- Make sure to protect your skin so as to prevent the occurrence of wrinkles by limiting sun exposure.
- Spend less time in the sun and wear clothing that protects from the sun such as long-sleeved t-shirts and shirts, sunglasses and hats with wide brims.
- Always apply sunscreen (broad-spectrum) with SPF of 30 or higher before going outdoors even on cloudy days and in winters.
- Reapply sunscreen every 2 hours or earlier if you are perspiring or swimming.
Use skincare products that have inbuilt sunscreen
While choosing skincare and cosmetic products, try to select those products that have inbuilt sunscreen (broad-spectrum) so that it provides some protection from the UV rays.
Use moisturizers generously
Dry skin dehydrates plump cells of the skin that may result in the occurrence of premature wrinkles and fine lines. Though moisturizers are unable to prevent wrinkles, still they can temporarily mask creases and fine lines.
Smoking is one of the leading causes of wrinkles. Quit smoking to prevent the occurrence of future wrinkles and improve the texture and tone of your skin.
Eat a balanced and healthy diet
As already mentioned, a diet rich in antioxidants, green leafy vegetables, proteins and omega fatty acids helps in the prevention of wrinkles. Also, avoid eating processed and fast foods to prevent wrinkles.
Dry skin is a common skin condition, where there is insufficient moisture in the epidermis or the outermost layer of the skin. The elderly, in particular, are more prone to developing dry skin. It is also important to note that the risk increases after the age of 40 years.
As you age, your skin tends to contain reduced amounts of lubricants and oils. According to estimates, greater than 50% of the elderly people suffer from dryness of skin. Areas of the body that are more prone to develop dry skin include arms, hands and lower legs.
If you are elderly with dry skin, then your condition can be made worse by the following factors:
- Heat: Fireplaces, central heating, space heaters and wood-burning stoves all decrease humidity and aggravate dryness of skin.
- Weather: Your skin is driest in winters when humidity levels and the temperature drops down.
- Hot showers and baths: The dryness of your skin can become worse by taking hot baths or showers for a long duration. Similarly, frequent swimming, especially in chlorinated water can aggravate dryness of skin.
- Harsh detergents and soaps: Many detergents, shampoos and soaps may remove moisture from the skin as they have been formulated to strip excess oil from the skin; thereby, worsening dry skin.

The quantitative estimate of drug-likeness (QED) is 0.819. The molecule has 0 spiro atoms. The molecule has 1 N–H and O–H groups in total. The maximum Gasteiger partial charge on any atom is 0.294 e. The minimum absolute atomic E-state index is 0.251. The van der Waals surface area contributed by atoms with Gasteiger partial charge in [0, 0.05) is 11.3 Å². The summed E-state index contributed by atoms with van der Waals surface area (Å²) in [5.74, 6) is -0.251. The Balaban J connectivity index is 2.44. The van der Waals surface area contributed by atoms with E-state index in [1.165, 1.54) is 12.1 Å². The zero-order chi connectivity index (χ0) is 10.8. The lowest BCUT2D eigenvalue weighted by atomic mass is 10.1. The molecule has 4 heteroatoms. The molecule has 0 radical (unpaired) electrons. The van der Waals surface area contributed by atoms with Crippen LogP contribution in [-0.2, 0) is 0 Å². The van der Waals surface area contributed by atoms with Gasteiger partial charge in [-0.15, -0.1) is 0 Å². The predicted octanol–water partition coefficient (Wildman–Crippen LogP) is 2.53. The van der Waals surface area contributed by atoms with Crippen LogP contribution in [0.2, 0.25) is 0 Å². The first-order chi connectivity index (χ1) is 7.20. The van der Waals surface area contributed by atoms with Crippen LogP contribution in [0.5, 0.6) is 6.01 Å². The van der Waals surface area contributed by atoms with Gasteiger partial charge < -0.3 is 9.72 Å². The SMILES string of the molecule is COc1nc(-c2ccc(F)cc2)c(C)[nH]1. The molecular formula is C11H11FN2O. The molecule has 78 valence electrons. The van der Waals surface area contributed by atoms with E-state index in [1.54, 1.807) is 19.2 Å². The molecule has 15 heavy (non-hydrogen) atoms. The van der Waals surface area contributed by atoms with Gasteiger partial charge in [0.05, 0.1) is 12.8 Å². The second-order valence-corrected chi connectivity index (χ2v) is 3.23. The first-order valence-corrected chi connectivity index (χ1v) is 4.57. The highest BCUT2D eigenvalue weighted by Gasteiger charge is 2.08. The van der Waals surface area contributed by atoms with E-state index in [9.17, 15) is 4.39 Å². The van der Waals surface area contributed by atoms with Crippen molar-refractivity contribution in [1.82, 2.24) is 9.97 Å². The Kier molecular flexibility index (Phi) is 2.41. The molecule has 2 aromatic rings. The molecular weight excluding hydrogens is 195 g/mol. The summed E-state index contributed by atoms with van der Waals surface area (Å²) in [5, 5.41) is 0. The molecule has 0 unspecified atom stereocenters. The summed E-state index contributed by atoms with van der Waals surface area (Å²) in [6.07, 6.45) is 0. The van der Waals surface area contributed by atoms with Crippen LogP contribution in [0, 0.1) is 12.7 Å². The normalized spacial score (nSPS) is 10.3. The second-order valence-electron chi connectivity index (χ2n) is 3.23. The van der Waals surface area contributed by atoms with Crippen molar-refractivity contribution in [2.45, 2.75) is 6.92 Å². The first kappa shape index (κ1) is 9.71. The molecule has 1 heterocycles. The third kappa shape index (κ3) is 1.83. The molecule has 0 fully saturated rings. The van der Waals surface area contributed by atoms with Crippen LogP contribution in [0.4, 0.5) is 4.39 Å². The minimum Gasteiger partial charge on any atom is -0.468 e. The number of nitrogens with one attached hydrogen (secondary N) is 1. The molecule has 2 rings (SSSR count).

- Other conditions of the skin: If you are an elderly with dry skin and you also suffer from other skin conditions including psoriasis or eczema (atopic dermatitis) then these conditions can aggravate the dryness of your skin.
Risk Factors for developing dry skin
The risk of developing dry skin increases as you get older. However, your risk increases even more if apart from being an elderly:
- You live in a region that has a dry or cold climate or low-humidity.
- Your job requires that you immerse your hands in water, like hairstyling or nursing.
- You swim quite often in chlorinated swimming pools.
Dry skin versus oily skin
- Dry skin secretes no or little oil, which makes it flaky and dry.
- Oily skin secretes oil and usually, it has large pores and looks greasy or shiny.
It isn’t necessary for dehydrated skin to be dry. Dehydrated skin can be combination, normal or oily skin, which lacks waters and it feels tight. If you have tight skin, it doesn’t imply that it’s dry. When your skin is dehydrated it lacks moisture or water, but it may still secrete oil. In fact, in this state, it may be probably over-secreting oil so that it can compensate for the reduced water content in the skin.
Hence, you can easily mistake dehydrated skin for oily skin. People who have oily skin that is prone to acne and who frequently use harsh skincare products that remove the moisture from the skin are prone to develop dehydrated skin.
What is NMF (Natural Moisturizing Factor)?
Natural moisturizing factor is your skin’s own moisturizing tool. NMF is made up of free amino acids and their derivatives like urocanic acid and inorganic salts, sugars, urea and lactic acid. The inorganic salts present are the phosphates, citrates and chlorides of sodium, calcium, magnesium and potassium.
The NMF is present in the horny layer of the epidermis. The role of NMF is to maintain optimum hydration of the skin. It; thereby, maintains the plasticity of the skin and protects it from damage.
Drinking enough water? How much is enough?